I, meanwhile, was spinning gold into straw. It turned out that the Dunlop Trophy was like Eurovision – the prize was to administer the contest the next year. I became a glamorous overseas Sepp Blatter, processing results from around the province, including the rural sections where distances were too large to play weekly matches. Schools would get together for weekends of sport and teacherly drinking, and trouble often followed. The Disciplinary Committee (i.e. me) had to deal with one school where the headmaster had stabbed the referee for disallowing a goal.
As if in sympathy, my own headmaster lost it completely when Msiteli defended the cup. Perhaps it was second season syndrome, or the absence of a coach, but the team failed to click and needed extra time to beat a barefoot school from Donkwe-Donkwe, who arrived from the countryside in a garbage gorger. The final against Sobukhazi, in their Highlanders colours, went to penalties. The head decided the referee was not making the Sobukhazi goalkeeper stay on his line, and tried to take the ball away. Fair Play Freddie here snatched it back and put it on the spot and the opposition boy smashed the winner past John.
My last few months in the country were a bit sad. The football was fine, but it was clear we’d been made a fool of in terms of events in the wider world. Terrible stories of what had happened in the bush came to light. In town things were tense, with the townships regularly sealed for violent searches for amadissidents. Our flat was robbed, which in pre-interweb days meant an informational blackout, though articles in the international press warned that a disease affecting haemophiliacs and homosexuals in California seemed to be making its way down Africa, following the truck-routes.
I had assumed that Bobby’s Zimbabwe story ended in the same sombre tone. Only recently, when Highlanders made their terrible start to 2020, did I think to ask him, and he filled in the blanks. “I finished off in ’84, I think. It was a difficult time, we all knew that, and we decided as a family it was better to go home. We were all affected. My wife had a job in a primary school and my boys – well, I told you that they played for Highlanders youth teams. They had really absorbed themselves into the Ndebele way of life, learning isiNdebele and so forth.”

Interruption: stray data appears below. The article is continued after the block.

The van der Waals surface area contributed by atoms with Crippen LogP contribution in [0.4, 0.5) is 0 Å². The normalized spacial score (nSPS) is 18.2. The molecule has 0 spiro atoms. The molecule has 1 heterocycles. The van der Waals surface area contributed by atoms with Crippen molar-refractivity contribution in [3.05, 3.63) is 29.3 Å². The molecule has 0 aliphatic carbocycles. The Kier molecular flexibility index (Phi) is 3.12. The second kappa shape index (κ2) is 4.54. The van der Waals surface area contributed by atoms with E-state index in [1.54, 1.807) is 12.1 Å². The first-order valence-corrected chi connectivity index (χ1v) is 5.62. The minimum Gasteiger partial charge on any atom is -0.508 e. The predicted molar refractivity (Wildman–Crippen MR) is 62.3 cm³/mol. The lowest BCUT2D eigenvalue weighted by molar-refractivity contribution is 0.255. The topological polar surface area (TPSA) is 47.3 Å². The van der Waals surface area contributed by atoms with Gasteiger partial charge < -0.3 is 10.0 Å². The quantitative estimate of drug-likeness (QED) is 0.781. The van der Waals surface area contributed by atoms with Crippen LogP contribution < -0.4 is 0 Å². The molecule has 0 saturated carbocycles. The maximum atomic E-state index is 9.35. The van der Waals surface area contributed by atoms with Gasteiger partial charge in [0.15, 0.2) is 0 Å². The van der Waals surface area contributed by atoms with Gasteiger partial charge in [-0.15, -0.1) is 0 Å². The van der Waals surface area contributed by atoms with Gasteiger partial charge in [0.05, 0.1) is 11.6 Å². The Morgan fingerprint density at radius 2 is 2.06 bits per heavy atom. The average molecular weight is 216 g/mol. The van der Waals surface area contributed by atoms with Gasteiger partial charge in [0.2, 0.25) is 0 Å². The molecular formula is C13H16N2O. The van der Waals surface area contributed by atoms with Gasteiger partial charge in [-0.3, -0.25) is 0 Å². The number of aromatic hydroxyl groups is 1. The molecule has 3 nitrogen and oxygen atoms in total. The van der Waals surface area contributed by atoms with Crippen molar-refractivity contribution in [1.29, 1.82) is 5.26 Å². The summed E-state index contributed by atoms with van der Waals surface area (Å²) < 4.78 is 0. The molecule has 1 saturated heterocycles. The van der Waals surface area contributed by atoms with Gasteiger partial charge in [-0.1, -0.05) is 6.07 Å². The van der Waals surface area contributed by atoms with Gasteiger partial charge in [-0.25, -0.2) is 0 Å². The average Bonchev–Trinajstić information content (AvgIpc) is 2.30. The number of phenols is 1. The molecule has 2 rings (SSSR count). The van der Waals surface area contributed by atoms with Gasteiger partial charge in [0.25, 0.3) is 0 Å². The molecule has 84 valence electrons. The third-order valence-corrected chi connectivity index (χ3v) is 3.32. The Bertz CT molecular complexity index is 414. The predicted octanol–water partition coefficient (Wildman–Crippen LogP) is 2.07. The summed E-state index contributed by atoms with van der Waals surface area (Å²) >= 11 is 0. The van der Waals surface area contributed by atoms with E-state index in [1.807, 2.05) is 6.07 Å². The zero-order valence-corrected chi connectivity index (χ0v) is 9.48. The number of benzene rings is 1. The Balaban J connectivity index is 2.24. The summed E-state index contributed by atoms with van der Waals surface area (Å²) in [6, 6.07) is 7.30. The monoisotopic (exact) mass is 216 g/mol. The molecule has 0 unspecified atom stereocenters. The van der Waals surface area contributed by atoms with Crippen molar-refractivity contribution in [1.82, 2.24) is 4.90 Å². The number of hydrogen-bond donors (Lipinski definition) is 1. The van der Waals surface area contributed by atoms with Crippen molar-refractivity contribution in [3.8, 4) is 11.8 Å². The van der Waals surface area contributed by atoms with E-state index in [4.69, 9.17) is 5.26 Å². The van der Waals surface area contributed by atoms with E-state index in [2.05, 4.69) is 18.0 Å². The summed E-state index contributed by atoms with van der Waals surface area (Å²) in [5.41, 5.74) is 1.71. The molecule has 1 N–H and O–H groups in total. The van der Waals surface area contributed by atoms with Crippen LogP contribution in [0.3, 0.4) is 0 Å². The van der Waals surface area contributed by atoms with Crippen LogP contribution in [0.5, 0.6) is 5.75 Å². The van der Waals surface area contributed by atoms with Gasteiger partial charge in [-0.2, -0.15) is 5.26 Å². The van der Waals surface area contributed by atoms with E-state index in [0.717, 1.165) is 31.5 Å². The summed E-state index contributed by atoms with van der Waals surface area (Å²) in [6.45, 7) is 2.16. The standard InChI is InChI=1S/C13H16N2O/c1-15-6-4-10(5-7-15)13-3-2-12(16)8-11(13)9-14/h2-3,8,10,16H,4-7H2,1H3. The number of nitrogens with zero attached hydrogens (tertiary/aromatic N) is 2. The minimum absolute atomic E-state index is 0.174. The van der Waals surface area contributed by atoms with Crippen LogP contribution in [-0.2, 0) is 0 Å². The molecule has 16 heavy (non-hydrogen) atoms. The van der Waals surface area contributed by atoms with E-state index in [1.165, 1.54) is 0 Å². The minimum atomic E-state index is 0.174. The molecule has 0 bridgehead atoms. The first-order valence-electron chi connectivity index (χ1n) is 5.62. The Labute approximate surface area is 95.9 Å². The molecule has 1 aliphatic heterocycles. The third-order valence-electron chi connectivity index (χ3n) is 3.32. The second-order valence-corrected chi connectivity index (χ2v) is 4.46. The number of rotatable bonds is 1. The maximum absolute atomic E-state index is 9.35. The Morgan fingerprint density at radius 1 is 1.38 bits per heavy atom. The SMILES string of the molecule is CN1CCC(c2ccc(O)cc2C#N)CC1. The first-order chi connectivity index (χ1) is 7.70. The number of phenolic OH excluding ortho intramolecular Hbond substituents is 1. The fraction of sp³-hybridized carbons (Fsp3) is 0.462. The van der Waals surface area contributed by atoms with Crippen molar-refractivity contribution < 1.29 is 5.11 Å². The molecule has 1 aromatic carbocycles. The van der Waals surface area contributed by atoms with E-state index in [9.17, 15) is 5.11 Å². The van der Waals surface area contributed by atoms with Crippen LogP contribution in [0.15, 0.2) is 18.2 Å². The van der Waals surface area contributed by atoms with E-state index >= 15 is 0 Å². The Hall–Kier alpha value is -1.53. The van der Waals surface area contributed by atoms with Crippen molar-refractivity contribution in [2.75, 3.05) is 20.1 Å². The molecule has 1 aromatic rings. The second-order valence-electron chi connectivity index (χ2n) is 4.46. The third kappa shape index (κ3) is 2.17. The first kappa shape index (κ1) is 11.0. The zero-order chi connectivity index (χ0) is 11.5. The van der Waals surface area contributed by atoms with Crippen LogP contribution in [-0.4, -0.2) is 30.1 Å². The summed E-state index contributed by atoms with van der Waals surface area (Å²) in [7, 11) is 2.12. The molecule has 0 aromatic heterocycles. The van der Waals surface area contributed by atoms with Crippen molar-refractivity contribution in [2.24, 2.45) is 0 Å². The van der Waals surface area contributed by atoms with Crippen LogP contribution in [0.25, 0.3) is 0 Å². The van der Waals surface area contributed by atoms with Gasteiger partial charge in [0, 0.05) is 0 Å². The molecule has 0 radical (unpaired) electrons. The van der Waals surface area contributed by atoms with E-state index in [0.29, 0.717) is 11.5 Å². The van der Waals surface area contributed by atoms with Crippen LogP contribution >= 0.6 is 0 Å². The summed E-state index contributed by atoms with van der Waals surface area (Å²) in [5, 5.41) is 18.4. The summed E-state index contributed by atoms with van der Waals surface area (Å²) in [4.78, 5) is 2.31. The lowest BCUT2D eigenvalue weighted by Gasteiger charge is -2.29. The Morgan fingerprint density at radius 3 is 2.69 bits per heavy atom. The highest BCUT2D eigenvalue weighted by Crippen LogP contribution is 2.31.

Bobby’s son Tommy was fourteen. It was a year of transformation for him, too, a time when the world was new, and he has “memories of wonderful, carefree years, wandering the dusty townships with my friends.” After college, he returned to Zimbabwe, working as a teacher, and he actually played for Highlanders for a year before returning to the US and medical studies. The autobiographical circle was squared, but more; while in football terms he did not make an impact, an impact has resulted.
Tommy says: “When I was playing in Zimbabwe, HIV/AIDS was a problem but I don’t think I had one chat about it. Later I realised that people were dying, footballers who had nothing seemingly wrong with them; that out of three centre midfielders I played with at Highlanders, two had died. There was a culture of silence. While people were struck down all around, communities remained mute.” Tommy set up Grassroot Soccer. The charity’s name has the Stateside twang shared by both Clarks, but it is a remarkable force, using football to enact health education programmes in high-need areas around the world. Including Zimbabwe.
Bobby finishes the story. “Yes, Tommy goes back to Zimbabwe frequently. He’s a qualified doctor, Tommy, but these days he doesn’t do very much doctoring. Myself? I’d love to go back soon. I said to Madinda when I spoke to him – maybe you can get to a cup final this year and I can come over. Highlanders means a lot to me, you know. I look out for the result of all the teams that I’ve been involved in but obviously Highlanders was very special and still is. Oh yes. We’re big Highlanders fans in the Clark family.”